Apart from food and water, light is the most important thing to get right when setting up a pet chameleon’s habitat. Get the wrong lights and a chameleon’s health will go downhill extremely quickly.
If any mistakes in lighting aren’t fixed quickly then it’s likely that damage to a chameleon’s health caused by these mistakes is irreversible, meaning a short life for your pet.
I know the above sounds alarming but you must understand the importance of getting a chameleon’s lighting correct from the beginning.
What lights do chameleons need?
I’ve written a more detailed article on this topic here but to summarize a chameleon needs three types of light to survive and thrive.
The lights your chameleon needs are:
- Heat light – This is essential as chameleons can’t thermoregulate their body temperature and instead rely on the sun to regulate it for them. A heat lamp provides a spot for the chameleon to bask in and also helps maintain the ambient temperature of the cage.
- UVB light– This is also essential as chameleons need UVB rays to manufacture vitamin D3 in order to absorb dietary calcium. Without this, they can develop many health problems particularly metabolic bone disease, an extremely painful condition for chameleons.
- Full spectrum light – This light is designed to mimic the color and brightness of sunlight. It is needed to help with your chameleon’s vision, for increasing its general activity and for improving the appearance of your chameleon’s colors . This type of light also helps live plants in the enclosure as it will enable them to thrive in the same way they would if exposed to natural sunlight.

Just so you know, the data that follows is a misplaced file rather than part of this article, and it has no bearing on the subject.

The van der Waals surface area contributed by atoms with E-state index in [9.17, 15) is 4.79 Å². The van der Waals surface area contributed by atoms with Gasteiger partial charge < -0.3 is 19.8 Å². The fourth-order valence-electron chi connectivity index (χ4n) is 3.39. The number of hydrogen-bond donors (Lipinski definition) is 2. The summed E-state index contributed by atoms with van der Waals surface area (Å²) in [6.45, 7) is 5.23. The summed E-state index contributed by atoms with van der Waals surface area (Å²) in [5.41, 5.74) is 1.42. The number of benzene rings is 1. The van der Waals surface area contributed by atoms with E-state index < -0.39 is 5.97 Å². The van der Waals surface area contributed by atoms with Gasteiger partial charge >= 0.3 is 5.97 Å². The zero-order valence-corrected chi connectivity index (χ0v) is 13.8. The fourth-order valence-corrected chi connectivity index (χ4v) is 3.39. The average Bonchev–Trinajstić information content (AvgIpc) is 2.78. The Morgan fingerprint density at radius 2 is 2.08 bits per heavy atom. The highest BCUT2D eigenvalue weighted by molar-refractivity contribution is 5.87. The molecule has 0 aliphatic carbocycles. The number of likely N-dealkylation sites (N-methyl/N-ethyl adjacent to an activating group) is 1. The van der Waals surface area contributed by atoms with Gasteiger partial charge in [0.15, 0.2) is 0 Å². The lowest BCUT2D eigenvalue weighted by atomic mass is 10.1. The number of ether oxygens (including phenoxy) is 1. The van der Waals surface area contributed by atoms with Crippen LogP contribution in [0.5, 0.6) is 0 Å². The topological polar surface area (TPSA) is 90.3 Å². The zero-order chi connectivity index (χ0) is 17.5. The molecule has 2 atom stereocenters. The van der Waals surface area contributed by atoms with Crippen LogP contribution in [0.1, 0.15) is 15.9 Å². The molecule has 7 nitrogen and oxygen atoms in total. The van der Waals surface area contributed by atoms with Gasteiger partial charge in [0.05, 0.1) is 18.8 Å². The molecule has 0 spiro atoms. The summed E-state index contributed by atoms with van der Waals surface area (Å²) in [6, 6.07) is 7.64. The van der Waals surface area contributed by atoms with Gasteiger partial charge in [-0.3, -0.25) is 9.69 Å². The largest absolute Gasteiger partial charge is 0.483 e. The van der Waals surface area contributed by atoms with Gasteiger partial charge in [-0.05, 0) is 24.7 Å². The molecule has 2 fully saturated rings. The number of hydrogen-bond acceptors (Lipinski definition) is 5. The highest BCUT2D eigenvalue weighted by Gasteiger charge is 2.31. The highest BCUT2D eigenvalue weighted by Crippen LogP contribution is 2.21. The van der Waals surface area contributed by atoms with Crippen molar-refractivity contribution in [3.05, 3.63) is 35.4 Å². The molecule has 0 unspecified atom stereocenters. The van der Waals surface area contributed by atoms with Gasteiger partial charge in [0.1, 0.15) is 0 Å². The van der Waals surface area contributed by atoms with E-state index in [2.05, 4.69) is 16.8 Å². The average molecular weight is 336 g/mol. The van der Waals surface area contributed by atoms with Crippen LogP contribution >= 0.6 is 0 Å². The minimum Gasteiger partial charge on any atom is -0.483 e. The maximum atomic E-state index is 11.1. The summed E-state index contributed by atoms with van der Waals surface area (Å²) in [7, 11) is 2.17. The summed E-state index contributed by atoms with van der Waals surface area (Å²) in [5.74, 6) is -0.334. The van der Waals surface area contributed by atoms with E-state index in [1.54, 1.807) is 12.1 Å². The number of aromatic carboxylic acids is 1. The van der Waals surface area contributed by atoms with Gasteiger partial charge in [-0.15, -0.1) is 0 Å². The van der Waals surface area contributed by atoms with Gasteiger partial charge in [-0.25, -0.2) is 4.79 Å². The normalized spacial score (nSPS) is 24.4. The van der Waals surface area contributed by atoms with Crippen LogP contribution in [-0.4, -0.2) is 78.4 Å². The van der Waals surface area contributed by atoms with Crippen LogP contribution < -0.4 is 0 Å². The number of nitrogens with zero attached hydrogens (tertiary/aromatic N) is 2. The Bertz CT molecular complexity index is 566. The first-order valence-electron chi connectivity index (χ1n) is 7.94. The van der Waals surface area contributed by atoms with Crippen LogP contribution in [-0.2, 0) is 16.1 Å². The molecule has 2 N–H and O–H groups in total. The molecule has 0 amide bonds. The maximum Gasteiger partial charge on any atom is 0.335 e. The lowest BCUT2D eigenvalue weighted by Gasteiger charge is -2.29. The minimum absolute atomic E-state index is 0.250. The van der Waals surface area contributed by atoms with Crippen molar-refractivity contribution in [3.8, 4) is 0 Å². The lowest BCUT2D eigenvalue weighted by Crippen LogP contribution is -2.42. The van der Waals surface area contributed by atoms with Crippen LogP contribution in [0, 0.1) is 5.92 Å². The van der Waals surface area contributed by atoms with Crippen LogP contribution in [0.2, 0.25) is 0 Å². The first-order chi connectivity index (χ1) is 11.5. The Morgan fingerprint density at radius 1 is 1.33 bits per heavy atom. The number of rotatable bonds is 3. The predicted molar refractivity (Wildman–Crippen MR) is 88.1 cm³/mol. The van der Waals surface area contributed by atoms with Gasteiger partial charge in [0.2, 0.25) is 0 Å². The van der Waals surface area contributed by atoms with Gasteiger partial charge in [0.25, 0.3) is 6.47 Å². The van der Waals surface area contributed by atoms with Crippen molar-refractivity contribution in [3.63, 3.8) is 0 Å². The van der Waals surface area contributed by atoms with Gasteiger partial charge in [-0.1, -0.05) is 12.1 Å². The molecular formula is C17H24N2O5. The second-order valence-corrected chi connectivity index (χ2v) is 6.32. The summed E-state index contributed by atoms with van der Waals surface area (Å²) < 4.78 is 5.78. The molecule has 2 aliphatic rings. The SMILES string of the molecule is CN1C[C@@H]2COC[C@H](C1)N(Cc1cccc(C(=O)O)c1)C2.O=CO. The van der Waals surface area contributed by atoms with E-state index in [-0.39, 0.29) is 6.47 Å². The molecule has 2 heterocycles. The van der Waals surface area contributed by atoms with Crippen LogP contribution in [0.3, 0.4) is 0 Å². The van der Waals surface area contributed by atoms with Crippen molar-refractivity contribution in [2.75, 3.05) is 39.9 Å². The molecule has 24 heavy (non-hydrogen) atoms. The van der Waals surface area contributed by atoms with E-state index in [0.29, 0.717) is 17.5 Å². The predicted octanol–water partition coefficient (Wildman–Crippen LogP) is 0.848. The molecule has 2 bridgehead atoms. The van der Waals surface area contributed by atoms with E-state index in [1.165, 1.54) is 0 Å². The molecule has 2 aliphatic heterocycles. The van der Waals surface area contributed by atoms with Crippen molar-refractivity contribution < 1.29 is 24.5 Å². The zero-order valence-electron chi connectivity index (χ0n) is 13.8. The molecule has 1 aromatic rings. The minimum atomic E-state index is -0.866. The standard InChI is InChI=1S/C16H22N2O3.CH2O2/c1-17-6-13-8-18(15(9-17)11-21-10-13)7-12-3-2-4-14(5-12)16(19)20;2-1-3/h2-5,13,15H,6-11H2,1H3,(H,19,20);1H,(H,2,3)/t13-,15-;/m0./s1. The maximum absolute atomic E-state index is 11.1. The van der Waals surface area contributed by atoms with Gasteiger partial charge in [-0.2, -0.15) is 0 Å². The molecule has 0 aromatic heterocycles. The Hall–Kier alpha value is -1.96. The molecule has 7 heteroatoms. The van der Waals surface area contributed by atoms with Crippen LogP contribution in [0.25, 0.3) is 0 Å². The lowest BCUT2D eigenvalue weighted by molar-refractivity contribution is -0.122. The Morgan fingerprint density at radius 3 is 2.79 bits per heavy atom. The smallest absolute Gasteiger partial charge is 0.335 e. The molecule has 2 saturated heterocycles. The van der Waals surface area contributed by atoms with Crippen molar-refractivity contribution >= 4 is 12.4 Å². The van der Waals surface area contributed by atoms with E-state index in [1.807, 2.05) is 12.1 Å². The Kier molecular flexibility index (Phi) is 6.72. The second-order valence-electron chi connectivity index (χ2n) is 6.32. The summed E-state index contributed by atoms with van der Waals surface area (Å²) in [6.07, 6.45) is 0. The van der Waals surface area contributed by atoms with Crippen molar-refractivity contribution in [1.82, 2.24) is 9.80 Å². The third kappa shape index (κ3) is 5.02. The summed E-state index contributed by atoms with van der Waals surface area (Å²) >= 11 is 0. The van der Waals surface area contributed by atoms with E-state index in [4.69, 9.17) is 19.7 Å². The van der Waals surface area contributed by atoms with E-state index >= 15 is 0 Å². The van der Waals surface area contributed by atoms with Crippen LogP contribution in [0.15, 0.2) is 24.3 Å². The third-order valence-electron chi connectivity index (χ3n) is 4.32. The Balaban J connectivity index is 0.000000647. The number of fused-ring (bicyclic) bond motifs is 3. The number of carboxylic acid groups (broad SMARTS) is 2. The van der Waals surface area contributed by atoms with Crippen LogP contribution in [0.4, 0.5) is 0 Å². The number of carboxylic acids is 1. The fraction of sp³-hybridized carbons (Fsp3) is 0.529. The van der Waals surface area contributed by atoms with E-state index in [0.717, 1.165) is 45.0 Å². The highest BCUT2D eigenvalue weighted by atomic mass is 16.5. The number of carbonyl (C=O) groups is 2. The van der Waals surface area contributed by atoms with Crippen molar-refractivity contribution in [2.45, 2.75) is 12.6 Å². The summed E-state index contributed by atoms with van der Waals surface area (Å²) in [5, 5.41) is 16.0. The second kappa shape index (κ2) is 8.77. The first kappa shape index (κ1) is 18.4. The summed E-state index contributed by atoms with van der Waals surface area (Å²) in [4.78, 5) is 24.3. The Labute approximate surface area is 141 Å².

What heat lamps are available?
There are plenty of heat lamps available that you can use for your chameleon’s enclosure. These usually come in the guise of standard household incandescent or halogen spotlight bulbs.
They are also available as specially made basking bulbs for reptiles. These are often more expensive though and just as good as household ones although some do have a tighter beam meaning the heat can be more concentrated in one spot.
Do not buy any LED bulbs for heat lamps though as they do not give out any heat.
I recommend buying 50 watt halogen bulbs going forward but to start with get a 60 watt specialty reptile basking bulb like what I recommend later in the article. This will give you a good starting point and will be fine for any of the three main species kept as pets.
You may need to go up or down in wattage though to get the correct temperature. This depends on the temperature of your house or apartment, time of year, and so on.
What UVB lights are available?
You will need to buy UVB bulbs specifically made for reptiles as standard UV lights made for tanning or the strip lights you see in shops and offices just won’t provide the levels of UVB a chameleon needs.
There are three types of UVB lights available on the market:
- Strip lights – These are the type of lights you see in tanning salons or shops but have been specifically designed to provide reptiles with the levels UVB that they need.